Grossmann: Schneer agrees that looking at the states enables a good look at divided government, but he says we also want to understand the institution of Congress itself.

Schneer: Looking across 50 states and looking at variation across states in partisan control probably allows you to make cleaner and maybe even more well-supported claims about, in this case, divided government actually causing budget delays. I think also in terms of understanding legislatures in general, I think being able to do that type of work and make those sorts of inferences is very helpful.

I would say at the same time we also want to understand the US Congress in particular and how things have changed in that institution over time, and so I would say that that approach and this approach are pretty complementary in that they’re telling us slightly different things but about the same overall question or same overall problem.

Grossmann: Kirkland says many of their findings might travel to the federal level in the new divided government.

Kirkland: I think that the insights definitely travel fairly well. Because if we just take the insight that the cost to lawmakers of impasse are an important feature here and we think about some of the instances that have happened in the past where shutdowns have happened or been avoided or the fact that we have managed to continue to raise the debt ceiling, it seems crucial. I think some of these insights might also be helpful for understanding budgeting in particular. It’s been a long time since Congress has routinely passed the set of normal appropriations bills, and so I think that we ought to expect delays in the future.

Grossmann: But there’s more research to be done, and Kirkland says looking to the states has the institutional diversity to see what matters for all kinds of outcomes.

Kirkland: One of the benefits of taking some ideas that come from a foundation at the federal level and looking at them at the state level is that you have variation in institutions across states that you just don’t have when you look at the federal government. The other thing is that when we look at the federal government when we look at something like legislative productivity, the unit of analysis tends to be a congress, and so that creates a small end problem that we can get around by incorporating data from all 50 states or from almost all states. That’s a general statement of some of the things that are helpful. I think there is really interesting work going on now that speaks to some of these theories or some ideas and theories that were developed thinking about the federal government that are now being tested at the state level.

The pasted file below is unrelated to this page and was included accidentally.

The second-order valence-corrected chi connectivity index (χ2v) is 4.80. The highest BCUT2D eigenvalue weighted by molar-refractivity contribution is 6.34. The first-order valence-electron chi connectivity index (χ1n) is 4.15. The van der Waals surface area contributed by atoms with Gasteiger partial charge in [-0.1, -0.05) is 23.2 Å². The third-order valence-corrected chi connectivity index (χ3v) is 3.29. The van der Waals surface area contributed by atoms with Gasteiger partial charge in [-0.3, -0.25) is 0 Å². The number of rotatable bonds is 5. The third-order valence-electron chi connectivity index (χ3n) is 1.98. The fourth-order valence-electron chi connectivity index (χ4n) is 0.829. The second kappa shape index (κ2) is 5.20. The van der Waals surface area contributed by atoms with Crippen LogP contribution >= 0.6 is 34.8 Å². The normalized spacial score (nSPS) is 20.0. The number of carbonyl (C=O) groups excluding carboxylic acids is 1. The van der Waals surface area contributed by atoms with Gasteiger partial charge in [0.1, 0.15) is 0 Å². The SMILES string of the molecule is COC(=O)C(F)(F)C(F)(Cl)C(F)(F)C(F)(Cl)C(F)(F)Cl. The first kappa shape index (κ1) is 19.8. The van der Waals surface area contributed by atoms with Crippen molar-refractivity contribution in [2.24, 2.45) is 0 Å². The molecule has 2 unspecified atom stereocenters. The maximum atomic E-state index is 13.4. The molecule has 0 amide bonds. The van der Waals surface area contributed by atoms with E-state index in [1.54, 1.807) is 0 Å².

I think some issues surrounding money and finance and lobbying are particularly interesting right now, and it seems like scholars are really interested in this right now and doing some really great work on state politics that draws on these theories. I think that the important focus is to account for the differences between the federal government and the states but also to think about what the politics of this are and what’s the same, and so what insights can we take away from states and apply to the way that we think about federal politics.

Grossmann: Schneer will also be looking at institutional design, going all the way back to the beginning and up to our present polarized era.

Schneer: The biggest remaining questions are probably about how polarization interacts with divided government. I don’t think we have immediate plans to tackle that question with this particular dataset. I think that for me at least, this all points to a broader set of questions about how the institutional design or institutional setup of our government, both in terms of electoral and legislative institutions, influences the ability of the government to respond to whatever the challenges are of the day as well as simply being able to respond to whatever constituents want at that point in time. For me at least, I’m doing more work in that area.

Grossmann: There’s a lot more to learn. Political Research Digest is available biweekly from the Niskanen Center and on iTunes. I’m your host, Matt Grossmann. Thanks to Patricia Kirkland and Benjamin Schneer for joining me. Please check out their articles and then join us next time.